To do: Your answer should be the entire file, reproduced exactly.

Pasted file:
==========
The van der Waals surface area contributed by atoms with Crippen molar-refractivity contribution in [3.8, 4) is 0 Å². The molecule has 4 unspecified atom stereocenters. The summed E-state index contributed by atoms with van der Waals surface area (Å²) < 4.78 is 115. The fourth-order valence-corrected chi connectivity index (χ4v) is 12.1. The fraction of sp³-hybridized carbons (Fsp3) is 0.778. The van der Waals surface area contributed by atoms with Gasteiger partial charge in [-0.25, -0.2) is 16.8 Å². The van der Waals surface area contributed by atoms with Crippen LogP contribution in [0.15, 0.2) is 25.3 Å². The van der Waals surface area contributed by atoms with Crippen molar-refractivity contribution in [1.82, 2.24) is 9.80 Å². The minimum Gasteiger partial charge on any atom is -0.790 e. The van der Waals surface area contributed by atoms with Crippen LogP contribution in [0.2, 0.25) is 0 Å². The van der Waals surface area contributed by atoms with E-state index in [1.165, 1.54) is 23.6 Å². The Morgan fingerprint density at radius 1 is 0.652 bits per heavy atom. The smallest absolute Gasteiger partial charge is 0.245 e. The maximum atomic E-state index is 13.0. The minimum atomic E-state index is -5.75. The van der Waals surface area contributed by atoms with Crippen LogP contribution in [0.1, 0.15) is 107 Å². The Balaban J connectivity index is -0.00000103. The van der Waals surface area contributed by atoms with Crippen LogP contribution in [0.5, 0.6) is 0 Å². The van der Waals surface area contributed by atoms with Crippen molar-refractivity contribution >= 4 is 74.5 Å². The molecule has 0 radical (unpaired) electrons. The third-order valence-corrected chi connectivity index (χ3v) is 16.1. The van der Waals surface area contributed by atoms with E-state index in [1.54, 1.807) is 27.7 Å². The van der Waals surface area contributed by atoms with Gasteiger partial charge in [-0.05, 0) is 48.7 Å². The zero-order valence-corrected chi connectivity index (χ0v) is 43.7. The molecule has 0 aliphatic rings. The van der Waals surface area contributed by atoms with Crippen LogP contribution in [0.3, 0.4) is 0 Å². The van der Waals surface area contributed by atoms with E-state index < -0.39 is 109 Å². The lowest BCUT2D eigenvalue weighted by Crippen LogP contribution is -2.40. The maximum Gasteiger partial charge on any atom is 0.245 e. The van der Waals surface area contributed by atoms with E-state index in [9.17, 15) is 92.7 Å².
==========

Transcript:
The van der Waals surface area contributed by atoms with Crippen molar-refractivity contribution in [3.8, 4) is 0 Å². The molecule has 4 unspecified atom stereocenters. The summed E-state index contributed by atoms with van der Waals surface area (Å²) < 4.78 is 115. The fourth-order valence-corrected chi connectivity index (χ4v) is 12.1. The fraction of sp³-hybridized carbons (Fsp3) is 0.778. The van der Waals surface area contributed by atoms with Gasteiger partial charge in [-0.25, -0.2) is 16.8 Å². The van der Waals surface area contributed by atoms with Crippen LogP contribution in [0.15, 0.2) is 25.3 Å². The van der Waals surface area contributed by atoms with Crippen molar-refractivity contribution in [1.82, 2.24) is 9.80 Å². The minimum Gasteiger partial charge on any atom is -0.790 e. The van der Waals surface area contributed by atoms with Crippen LogP contribution in [0.2, 0.25) is 0 Å². The van der Waals surface area contributed by atoms with E-state index in [1.165, 1.54) is 23.6 Å². The Morgan fingerprint density at radius 1 is 0.652 bits per heavy atom. The smallest absolute Gasteiger partial charge is 0.245 e. The maximum atomic E-state index is 13.0. The minimum atomic E-state index is -5.75. The van der Waals surface area contributed by atoms with Crippen LogP contribution in [0.1, 0.15) is 107 Å². The Balaban J connectivity index is -0.00000103. The van der Waals surface area contributed by atoms with Crippen LogP contribution in [0.5, 0.6) is 0 Å². The van der Waals surface area contributed by atoms with Crippen molar-refractivity contribution >= 4 is 74.5 Å². The molecule has 0 radical (unpaired) electrons. The third-order valence-corrected chi connectivity index (χ3v) is 16.1. The van der Waals surface area contributed by atoms with E-state index in [1.54, 1.807) is 27.7 Å². The van der Waals surface area contributed by atoms with Gasteiger partial charge in [-0.05, 0) is 48.7 Å². The zero-order valence-corrected chi connectivity index (χ0v) is 43.7. The molecule has 0 aliphatic rings. The van der Waals surface area contributed by atoms with Crippen LogP contribution in [0.3, 0.4) is 0 Å². The van der Waals surface area contributed by atoms with E-state index < -0.39 is 109 Å². The lowest BCUT2D eigenvalue weighted by Crippen LogP contribution is -2.40. The maximum Gasteiger partial charge on any atom is 0.245 e. The van der Waals surface area contributed by atoms with E-state index in [9.17, 15) is 92.7 Å².